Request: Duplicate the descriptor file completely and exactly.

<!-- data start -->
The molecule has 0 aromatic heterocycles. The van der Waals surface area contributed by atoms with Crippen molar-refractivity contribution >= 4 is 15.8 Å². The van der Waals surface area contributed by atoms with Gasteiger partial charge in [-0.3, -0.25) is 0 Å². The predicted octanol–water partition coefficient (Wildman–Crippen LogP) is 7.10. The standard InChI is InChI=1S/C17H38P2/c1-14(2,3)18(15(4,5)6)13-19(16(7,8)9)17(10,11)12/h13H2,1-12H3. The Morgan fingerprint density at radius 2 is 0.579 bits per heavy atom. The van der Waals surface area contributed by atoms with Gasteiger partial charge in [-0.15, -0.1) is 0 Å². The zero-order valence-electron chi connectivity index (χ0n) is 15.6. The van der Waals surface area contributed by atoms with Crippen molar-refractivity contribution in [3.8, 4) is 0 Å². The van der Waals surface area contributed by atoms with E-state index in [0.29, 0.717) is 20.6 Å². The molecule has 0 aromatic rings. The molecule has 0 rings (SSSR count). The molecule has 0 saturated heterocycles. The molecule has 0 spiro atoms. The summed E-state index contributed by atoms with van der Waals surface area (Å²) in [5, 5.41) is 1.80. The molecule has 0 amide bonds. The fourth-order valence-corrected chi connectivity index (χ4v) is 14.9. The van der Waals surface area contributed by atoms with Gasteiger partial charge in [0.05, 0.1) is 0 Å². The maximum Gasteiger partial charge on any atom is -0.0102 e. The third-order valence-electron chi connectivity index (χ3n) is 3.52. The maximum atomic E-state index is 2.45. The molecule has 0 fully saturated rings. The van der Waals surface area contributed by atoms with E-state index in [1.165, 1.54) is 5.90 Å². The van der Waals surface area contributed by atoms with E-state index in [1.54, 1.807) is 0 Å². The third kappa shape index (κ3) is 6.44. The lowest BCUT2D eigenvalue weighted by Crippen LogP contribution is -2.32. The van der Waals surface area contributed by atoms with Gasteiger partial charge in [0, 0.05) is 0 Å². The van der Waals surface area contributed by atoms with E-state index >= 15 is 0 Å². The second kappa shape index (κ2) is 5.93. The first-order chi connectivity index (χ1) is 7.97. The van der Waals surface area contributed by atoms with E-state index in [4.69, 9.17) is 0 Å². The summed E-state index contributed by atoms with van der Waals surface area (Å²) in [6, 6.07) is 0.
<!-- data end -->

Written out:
The molecule has 0 aromatic heterocycles. The van der Waals surface area contributed by atoms with Crippen molar-refractivity contribution >= 4 is 15.8 Å². The van der Waals surface area contributed by atoms with Gasteiger partial charge in [-0.3, -0.25) is 0 Å². The predicted octanol–water partition coefficient (Wildman–Crippen LogP) is 7.10. The standard InChI is InChI=1S/C17H38P2/c1-14(2,3)18(15(4,5)6)13-19(16(7,8)9)17(10,11)12/h13H2,1-12H3. The Morgan fingerprint density at radius 2 is 0.579 bits per heavy atom. The van der Waals surface area contributed by atoms with Gasteiger partial charge in [-0.15, -0.1) is 0 Å². The zero-order valence-electron chi connectivity index (χ0n) is 15.6. The van der Waals surface area contributed by atoms with Crippen molar-refractivity contribution in [3.8, 4) is 0 Å². The van der Waals surface area contributed by atoms with E-state index in [0.29, 0.717) is 20.6 Å². The molecule has 0 aromatic rings. The molecule has 0 rings (SSSR count). The molecule has 0 saturated heterocycles. The molecule has 0 spiro atoms. The summed E-state index contributed by atoms with van der Waals surface area (Å²) in [5, 5.41) is 1.80. The molecule has 0 amide bonds. The fourth-order valence-corrected chi connectivity index (χ4v) is 14.9. The van der Waals surface area contributed by atoms with Gasteiger partial charge in [0.05, 0.1) is 0 Å². The maximum Gasteiger partial charge on any atom is -0.0102 e. The third-order valence-electron chi connectivity index (χ3n) is 3.52. The maximum atomic E-state index is 2.45. The molecule has 0 fully saturated rings. The van der Waals surface area contributed by atoms with E-state index in [1.165, 1.54) is 5.90 Å². The van der Waals surface area contributed by atoms with E-state index in [1.54, 1.807) is 0 Å². The third kappa shape index (κ3) is 6.44. The lowest BCUT2D eigenvalue weighted by Crippen LogP contribution is -2.32. The van der Waals surface area contributed by atoms with Gasteiger partial charge in [0, 0.05) is 0 Å². The van der Waals surface area contributed by atoms with E-state index >= 15 is 0 Å². The second kappa shape index (κ2) is 5.93. The first-order chi connectivity index (χ1) is 7.97. The van der Waals surface area contributed by atoms with E-state index in [4.69, 9.17) is 0 Å². The summed E-state index contributed by atoms with van der Waals surface area (Å²) in [6, 6.07) is 0.